Individually, do we give only so that we can receive. Is there a private incentive to our giving? I completely agree with expecting a harvest from your seed. I want you to expect God to be true to His word and give you a return on your donation. However, as I mentioned last week, there seems to be an element of “What can God do for me” mentality in our present working theology. This may also impact our individual giving. If I believe I will get something out of it personally, will that belief influence my giving? Sure. I might, though, balance giving away my money with buying something I want and the donation suffer in the balance. Truly in this age of consumerism, that is an impactful dynamic.

What should we do about this? Whatever you choose to do. Nothing if that is your determination. In the main, the answer is both corporately and individually that we should turn that question into the Father and get His answer. Is this a trend we should even be concerned about and if it is, is there anything we should do about it? Do you believe in your heart of hearts that there is anything you should do about it personally? Should you write a letter? Make a speech? Ask your friends their thoughts? Should you start your own ministry the entire purpose of which is to encourage people to fight back against this emerging trend by giving more of their income to the church? Should you demand more services from the church and independent ministries and encourage ala carte pricing? Maybe you can find a way to make giving easier so that people who have a heart to give are not frustrated by the process.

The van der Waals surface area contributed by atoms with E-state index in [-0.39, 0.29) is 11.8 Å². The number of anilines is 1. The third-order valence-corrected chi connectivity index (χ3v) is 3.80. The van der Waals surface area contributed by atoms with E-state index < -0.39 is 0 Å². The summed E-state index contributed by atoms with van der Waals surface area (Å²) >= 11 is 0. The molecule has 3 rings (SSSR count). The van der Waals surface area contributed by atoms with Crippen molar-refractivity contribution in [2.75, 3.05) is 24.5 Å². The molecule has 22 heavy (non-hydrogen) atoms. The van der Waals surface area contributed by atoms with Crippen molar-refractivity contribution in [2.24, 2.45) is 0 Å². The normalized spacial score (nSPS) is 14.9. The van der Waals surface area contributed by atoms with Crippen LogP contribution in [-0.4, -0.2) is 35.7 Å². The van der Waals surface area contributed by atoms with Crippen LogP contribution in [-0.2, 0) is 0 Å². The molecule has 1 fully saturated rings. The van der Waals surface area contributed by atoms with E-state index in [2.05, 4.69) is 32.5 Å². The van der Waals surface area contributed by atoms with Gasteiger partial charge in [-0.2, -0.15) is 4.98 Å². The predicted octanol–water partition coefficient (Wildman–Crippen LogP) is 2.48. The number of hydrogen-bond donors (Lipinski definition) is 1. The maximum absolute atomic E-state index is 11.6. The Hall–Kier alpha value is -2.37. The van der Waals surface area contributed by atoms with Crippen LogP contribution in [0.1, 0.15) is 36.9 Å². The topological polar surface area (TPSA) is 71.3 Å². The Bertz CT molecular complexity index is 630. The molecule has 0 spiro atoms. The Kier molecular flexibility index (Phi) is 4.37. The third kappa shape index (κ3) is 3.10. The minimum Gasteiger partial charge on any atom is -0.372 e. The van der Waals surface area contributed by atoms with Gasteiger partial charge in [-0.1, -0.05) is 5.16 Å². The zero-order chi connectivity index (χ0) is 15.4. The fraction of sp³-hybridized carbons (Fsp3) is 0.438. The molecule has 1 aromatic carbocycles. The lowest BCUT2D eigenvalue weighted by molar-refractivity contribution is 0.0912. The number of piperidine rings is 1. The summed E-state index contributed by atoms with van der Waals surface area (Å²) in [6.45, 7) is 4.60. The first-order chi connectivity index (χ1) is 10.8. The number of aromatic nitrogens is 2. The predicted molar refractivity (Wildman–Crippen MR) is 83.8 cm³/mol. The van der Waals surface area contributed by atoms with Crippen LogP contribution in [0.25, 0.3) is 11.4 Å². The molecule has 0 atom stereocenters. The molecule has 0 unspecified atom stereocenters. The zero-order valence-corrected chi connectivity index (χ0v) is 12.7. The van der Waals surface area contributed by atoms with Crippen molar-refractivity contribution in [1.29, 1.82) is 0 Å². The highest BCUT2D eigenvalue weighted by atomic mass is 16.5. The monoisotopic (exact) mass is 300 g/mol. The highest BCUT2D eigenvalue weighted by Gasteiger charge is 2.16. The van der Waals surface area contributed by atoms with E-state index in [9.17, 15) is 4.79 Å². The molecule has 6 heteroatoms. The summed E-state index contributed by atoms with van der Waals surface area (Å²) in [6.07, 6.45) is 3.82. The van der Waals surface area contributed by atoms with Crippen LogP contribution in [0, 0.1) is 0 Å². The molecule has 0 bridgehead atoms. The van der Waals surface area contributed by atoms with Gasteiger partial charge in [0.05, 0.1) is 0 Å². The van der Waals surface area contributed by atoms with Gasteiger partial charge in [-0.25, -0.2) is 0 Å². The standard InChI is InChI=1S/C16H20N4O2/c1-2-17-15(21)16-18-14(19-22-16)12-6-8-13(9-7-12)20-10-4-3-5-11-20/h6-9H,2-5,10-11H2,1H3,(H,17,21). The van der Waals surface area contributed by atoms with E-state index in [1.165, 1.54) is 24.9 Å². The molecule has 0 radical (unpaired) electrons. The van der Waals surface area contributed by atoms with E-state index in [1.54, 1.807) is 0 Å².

If you think I came bearing the answers, you are wrong. I am not even convinced it is a problem. I do think, however, that it is wise to notice emerging trends and ask ourselves the important questions so that we augment the development of them rather than await their establishment and then complain about that which is becoming entrenched. Even more importantly, I think all wisdom resides in the Father and that you, yes you, have a direct pipeline to Him. I also think that you are every bit as responsible for what happens in the church as the pastors. YOU are the church. We are only employees of God first, and you second. You are the body. The body moves the fingers not the fingers moving the body. Although the pastors are leaders in many respects we are also instruments of the greater whole. How do you want the modern church to deal with finances? What model makes sense in this day and time? What does Yahweh say to You when you ask Him these questions? I will admit that I do not want to end up in a “Buy a prayer, rent a sermon” paradigm but I also do not want to minimize the important work that I believe these anointed people are doing for us and for the Kingdom of God. Please put in your quarter and receive a prayer.

I would have you know that our prayer line is open. There is a prayer request page on our website. The Word of the Day is free to everyone and you are encouraged to freely distribute it. These things are gratis and will remain so. They are not the subject of today’s devotional nor should this message be construed as a solicitation of funds. If it is a solicitation for anything, and I think it is, it is a solicitation for prayer and meditation; a request that you talk with the Father about church finances and a solicitation of your thoughts, which I whole heartedly desire. Let the body of Christ be heard.